Collecting sports memorabilia

Italian Football Federation Trophies And Memorabilia Are Displayed In Turin

The advent of the internet has seen a boom in the market for sports memorabilia. From signed football shirts to vintage programmes and actual match balls, there's a broad range of items on offer. It's even possible to buy the Panini football stickers that you used to "need" so badly back in the playground – although the price has gone up a bit now!

So is it all old stuff then?
You'd be forgiven for thinking that might be the case, but in fact much of the growth in the sports memorabilia industry has been in selling new items – albeit sometimes with the autographs of sporting legends. Popular items on some of the big memorabilia sites include Manchester United shirts signed by recent players like Ryan Giggs and Paul Scholes, footballs signed by legends such as Booby Charlton and Geoff Hurst and boxing gloves signed by popular fighters. To quote the late and great George Cole (whose TV character Arthur Daley would have loved a slice of this market) this works out as a nice little earner for both the memorabilia company and the sportsperson – who will usually be paid to sign the items.

You make it sound like a bit of a racket!
Well, there have been some high-profile scandals surrounding the sports memorabilia industry in the USA – with evidence of counterfeiting, doctoring of items and claims of shill bidding in auctions. It's an area that you need to go into with your wits about you. But if you want a Spurs shirt signed by Paul Gascoigne and you're happy to pay £140 (just as an example), then its hard to see where the harm is. In the case of some of the legends of the past who earned a lot less than today's soccer stars, you might even be happy that some of your money is helping to finance their retirement.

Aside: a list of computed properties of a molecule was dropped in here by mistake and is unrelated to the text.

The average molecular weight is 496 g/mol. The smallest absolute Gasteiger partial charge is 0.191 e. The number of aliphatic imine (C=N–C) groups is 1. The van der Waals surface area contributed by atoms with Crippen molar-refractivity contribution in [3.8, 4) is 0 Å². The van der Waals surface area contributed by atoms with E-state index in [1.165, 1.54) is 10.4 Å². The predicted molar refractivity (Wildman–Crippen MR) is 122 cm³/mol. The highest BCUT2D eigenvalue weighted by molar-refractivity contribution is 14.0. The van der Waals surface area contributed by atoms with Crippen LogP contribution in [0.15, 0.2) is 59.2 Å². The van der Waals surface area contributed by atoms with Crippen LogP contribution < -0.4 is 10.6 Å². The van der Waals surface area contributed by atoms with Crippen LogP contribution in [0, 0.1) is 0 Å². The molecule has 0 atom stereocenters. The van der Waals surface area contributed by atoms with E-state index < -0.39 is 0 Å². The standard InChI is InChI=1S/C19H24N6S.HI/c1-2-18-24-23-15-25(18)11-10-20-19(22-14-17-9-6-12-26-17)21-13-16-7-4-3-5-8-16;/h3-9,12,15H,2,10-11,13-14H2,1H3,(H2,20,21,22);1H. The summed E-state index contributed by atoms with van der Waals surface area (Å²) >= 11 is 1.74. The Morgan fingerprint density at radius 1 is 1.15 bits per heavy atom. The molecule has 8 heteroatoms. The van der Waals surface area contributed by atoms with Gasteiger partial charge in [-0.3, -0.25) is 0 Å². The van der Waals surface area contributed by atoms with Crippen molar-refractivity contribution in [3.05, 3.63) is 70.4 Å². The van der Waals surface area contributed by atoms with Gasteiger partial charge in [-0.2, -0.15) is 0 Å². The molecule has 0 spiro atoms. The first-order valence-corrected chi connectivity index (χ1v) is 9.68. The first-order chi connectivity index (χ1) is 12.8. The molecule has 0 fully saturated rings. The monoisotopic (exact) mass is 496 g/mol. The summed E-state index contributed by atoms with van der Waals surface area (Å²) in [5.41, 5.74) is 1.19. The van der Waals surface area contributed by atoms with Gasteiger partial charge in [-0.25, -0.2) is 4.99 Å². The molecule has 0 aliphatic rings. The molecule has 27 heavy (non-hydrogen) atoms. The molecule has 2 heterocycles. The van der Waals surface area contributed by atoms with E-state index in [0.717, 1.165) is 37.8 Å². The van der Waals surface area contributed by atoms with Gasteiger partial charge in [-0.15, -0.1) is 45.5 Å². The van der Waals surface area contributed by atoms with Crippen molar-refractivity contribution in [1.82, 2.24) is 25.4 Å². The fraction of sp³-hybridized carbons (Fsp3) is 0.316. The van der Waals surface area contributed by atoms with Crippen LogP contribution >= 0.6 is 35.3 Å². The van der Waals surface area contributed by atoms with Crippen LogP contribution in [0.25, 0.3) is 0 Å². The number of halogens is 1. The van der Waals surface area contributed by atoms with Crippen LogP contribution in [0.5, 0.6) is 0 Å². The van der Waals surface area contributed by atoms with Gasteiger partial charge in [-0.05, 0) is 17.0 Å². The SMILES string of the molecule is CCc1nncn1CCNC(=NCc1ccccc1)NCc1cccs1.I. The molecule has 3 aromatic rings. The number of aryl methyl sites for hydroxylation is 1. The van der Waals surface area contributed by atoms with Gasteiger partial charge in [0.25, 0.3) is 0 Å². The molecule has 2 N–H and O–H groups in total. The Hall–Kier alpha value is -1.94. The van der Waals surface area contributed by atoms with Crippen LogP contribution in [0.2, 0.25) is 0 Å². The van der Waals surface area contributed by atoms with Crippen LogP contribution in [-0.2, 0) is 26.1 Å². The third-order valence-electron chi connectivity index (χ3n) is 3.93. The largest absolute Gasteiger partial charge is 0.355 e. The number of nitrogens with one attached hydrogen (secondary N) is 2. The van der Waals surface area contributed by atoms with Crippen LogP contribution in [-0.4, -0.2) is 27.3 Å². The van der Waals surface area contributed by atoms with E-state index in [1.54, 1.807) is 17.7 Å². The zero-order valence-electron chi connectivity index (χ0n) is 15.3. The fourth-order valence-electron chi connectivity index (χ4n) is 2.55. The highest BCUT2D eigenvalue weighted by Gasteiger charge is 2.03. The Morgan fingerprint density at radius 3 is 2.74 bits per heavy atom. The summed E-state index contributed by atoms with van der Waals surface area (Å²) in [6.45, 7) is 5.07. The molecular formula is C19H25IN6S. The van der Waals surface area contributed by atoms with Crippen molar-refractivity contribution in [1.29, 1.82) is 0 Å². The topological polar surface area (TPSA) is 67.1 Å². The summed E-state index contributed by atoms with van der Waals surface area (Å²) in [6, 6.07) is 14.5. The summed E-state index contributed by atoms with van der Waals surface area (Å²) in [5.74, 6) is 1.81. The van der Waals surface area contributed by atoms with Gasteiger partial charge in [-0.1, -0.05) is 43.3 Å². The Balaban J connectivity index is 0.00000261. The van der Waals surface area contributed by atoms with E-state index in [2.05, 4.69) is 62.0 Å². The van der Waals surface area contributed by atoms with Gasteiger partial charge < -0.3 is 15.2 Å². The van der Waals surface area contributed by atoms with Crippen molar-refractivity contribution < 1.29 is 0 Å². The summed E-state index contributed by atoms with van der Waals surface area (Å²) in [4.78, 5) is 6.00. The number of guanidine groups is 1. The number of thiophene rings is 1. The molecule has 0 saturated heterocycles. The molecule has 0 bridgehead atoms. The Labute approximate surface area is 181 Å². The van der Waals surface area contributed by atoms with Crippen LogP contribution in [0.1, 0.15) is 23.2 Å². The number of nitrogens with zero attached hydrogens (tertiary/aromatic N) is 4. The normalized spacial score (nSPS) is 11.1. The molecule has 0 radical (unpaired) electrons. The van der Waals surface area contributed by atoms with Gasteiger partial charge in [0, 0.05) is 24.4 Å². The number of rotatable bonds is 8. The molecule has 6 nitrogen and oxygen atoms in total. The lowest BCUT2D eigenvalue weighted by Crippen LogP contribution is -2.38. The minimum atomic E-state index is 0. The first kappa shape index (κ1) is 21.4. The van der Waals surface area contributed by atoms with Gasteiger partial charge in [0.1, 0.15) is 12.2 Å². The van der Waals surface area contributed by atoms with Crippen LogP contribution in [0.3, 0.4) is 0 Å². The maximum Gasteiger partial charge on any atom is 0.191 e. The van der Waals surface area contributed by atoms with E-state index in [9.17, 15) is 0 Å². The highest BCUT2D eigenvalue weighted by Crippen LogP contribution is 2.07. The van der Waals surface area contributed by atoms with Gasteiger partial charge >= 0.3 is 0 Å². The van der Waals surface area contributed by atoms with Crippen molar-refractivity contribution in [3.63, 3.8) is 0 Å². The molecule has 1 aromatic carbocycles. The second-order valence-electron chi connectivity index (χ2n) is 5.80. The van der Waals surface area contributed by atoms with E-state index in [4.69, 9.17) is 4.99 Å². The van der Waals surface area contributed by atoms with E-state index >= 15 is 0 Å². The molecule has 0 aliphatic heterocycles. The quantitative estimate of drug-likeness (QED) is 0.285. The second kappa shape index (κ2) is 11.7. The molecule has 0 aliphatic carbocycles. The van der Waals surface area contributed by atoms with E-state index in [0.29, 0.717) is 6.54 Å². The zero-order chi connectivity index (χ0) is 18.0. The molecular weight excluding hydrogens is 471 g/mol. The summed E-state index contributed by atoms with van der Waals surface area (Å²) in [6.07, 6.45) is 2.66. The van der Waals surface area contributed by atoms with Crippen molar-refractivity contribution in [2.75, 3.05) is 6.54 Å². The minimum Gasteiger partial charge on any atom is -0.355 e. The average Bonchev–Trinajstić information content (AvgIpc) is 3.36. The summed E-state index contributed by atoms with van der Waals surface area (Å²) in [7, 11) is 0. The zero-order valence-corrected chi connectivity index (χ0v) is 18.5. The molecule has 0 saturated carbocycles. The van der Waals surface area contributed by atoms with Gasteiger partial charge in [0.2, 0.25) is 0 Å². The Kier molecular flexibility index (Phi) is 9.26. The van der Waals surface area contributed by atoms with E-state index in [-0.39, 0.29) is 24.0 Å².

I'm not really into football
That's OK, there are buoyant memorabilia markets for a range of other popular sports, including rugby, boxing, horse racing, cricket and motor racing. Golf, darts, snooker and tennis fans are also catered for – and its possible to spend just as much money on signed items as it is for soccer nuts.

What if I want vintage stuff?
We wouldn't blame you for wanting something authentic from your favourite club or player's past – perhaps from the era of your childhood. Vintage football programmes often come up for auction, either on eBay or via specialist auction houses – so with patience you might be able to grab the one from the first match you ever attended. And depending which club it is and how long ago it was, it could cost you anywhere from £5 to £2,000-plus. Taking football as an example again (sorry), it's also possible to pick up signed vintage shirts from eBay for a lot less than you might imagine. We're talking about £20 to £50 for popular clubs or national jerseys – though perhaps not with the most-famous players of all time having signed them.

What should I watch out for?
It's good to have a certificate of authenticity and perhaps even a photo of the star concerned signing the item you are buying. Obviously this is no guarantee, but if buying from a reputable dealer it should be a reassurance. Try to stick to usual online bidding etiquette for auctions. Set a price and don't go above it in the heat of the moment – and use your instincts just as you would if buying a car. If anything looks fishy or makes you unsure, just leave it.

Have you bought some fantastic sports memorabilia? Leave a comment below...

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